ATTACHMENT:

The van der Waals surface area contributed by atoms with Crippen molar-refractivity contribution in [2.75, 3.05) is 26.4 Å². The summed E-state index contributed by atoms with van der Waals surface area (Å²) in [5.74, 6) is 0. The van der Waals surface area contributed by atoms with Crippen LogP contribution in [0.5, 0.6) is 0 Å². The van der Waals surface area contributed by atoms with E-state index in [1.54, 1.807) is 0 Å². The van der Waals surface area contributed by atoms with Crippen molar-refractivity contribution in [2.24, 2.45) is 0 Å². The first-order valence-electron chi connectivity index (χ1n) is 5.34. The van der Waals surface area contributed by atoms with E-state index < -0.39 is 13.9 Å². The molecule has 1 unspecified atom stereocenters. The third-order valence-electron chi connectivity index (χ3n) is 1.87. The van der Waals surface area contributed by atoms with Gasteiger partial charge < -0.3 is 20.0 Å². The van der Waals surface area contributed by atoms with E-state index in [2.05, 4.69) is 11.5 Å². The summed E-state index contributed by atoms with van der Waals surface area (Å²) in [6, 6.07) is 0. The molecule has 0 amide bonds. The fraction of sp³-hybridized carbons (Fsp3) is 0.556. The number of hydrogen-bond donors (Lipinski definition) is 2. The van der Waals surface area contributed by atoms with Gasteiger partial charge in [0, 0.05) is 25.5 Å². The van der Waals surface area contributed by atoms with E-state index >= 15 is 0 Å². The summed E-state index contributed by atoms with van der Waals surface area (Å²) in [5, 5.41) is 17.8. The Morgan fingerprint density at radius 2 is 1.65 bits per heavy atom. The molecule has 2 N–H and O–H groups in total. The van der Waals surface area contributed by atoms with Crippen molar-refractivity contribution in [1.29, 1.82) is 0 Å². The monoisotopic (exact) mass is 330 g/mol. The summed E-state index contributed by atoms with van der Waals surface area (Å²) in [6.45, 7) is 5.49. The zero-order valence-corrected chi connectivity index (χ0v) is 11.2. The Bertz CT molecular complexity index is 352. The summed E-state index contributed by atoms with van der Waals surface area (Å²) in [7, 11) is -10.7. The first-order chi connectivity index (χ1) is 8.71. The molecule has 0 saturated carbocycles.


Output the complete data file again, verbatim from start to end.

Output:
The van der Waals surface area contributed by atoms with Crippen molar-refractivity contribution in [2.75, 3.05) is 26.4 Å². The summed E-state index contributed by atoms with van der Waals surface area (Å²) in [5.74, 6) is 0. The van der Waals surface area contributed by atoms with Crippen LogP contribution in [0.5, 0.6) is 0 Å². The van der Waals surface area contributed by atoms with E-state index in [1.54, 1.807) is 0 Å². The van der Waals surface area contributed by atoms with Crippen molar-refractivity contribution in [2.24, 2.45) is 0 Å². The first-order valence-electron chi connectivity index (χ1n) is 5.34. The van der Waals surface area contributed by atoms with E-state index < -0.39 is 13.9 Å². The molecule has 1 unspecified atom stereocenters. The third-order valence-electron chi connectivity index (χ3n) is 1.87. The van der Waals surface area contributed by atoms with Gasteiger partial charge < -0.3 is 20.0 Å². The van der Waals surface area contributed by atoms with E-state index in [2.05, 4.69) is 11.5 Å². The summed E-state index contributed by atoms with van der Waals surface area (Å²) in [6, 6.07) is 0. The molecule has 0 amide bonds. The fraction of sp³-hybridized carbons (Fsp3) is 0.556. The number of hydrogen-bond donors (Lipinski definition) is 2. The van der Waals surface area contributed by atoms with Gasteiger partial charge in [0, 0.05) is 25.5 Å². The van der Waals surface area contributed by atoms with E-state index >= 15 is 0 Å². The summed E-state index contributed by atoms with van der Waals surface area (Å²) in [5, 5.41) is 17.8. The Morgan fingerprint density at radius 2 is 1.65 bits per heavy atom. The molecule has 2 N–H and O–H groups in total. The van der Waals surface area contributed by atoms with Crippen molar-refractivity contribution in [1.29, 1.82) is 0 Å². The monoisotopic (exact) mass is 330 g/mol. The summed E-state index contributed by atoms with van der Waals surface area (Å²) in [6.45, 7) is 5.49. The zero-order valence-corrected chi connectivity index (χ0v) is 11.2. The Bertz CT molecular complexity index is 352. The summed E-state index contributed by atoms with van der Waals surface area (Å²) in [7, 11) is -10.7. The first-order chi connectivity index (χ1) is 8.71. The molecule has 0 saturated carbocycles.